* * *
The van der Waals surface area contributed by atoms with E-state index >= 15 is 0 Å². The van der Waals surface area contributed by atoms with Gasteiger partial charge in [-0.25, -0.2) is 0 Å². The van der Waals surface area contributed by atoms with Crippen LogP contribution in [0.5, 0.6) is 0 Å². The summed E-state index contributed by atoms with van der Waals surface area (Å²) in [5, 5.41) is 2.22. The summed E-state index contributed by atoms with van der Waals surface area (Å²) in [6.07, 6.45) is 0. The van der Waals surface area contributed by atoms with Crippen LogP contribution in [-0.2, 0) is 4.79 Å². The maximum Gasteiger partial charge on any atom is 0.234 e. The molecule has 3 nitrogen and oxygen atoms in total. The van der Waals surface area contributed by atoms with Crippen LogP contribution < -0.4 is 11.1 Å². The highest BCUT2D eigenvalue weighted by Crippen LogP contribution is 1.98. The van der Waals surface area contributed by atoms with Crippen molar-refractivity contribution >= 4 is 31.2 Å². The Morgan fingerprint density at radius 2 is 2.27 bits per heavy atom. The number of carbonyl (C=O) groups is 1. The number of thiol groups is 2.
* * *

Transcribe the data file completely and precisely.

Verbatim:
The van der Waals surface area contributed by atoms with E-state index >= 15 is 0 Å². The van der Waals surface area contributed by atoms with Gasteiger partial charge in [-0.25, -0.2) is 0 Å². The van der Waals surface area contributed by atoms with Crippen LogP contribution in [0.5, 0.6) is 0 Å². The summed E-state index contributed by atoms with van der Waals surface area (Å²) in [5, 5.41) is 2.22. The summed E-state index contributed by atoms with van der Waals surface area (Å²) in [6.07, 6.45) is 0. The van der Waals surface area contributed by atoms with Crippen LogP contribution in [-0.2, 0) is 4.79 Å². The maximum Gasteiger partial charge on any atom is 0.234 e. The molecule has 3 nitrogen and oxygen atoms in total. The van der Waals surface area contributed by atoms with Crippen LogP contribution < -0.4 is 11.1 Å². The highest BCUT2D eigenvalue weighted by Crippen LogP contribution is 1.98. The van der Waals surface area contributed by atoms with Crippen molar-refractivity contribution >= 4 is 31.2 Å². The Morgan fingerprint density at radius 2 is 2.27 bits per heavy atom. The number of carbonyl (C=O) groups is 1. The number of thiol groups is 2.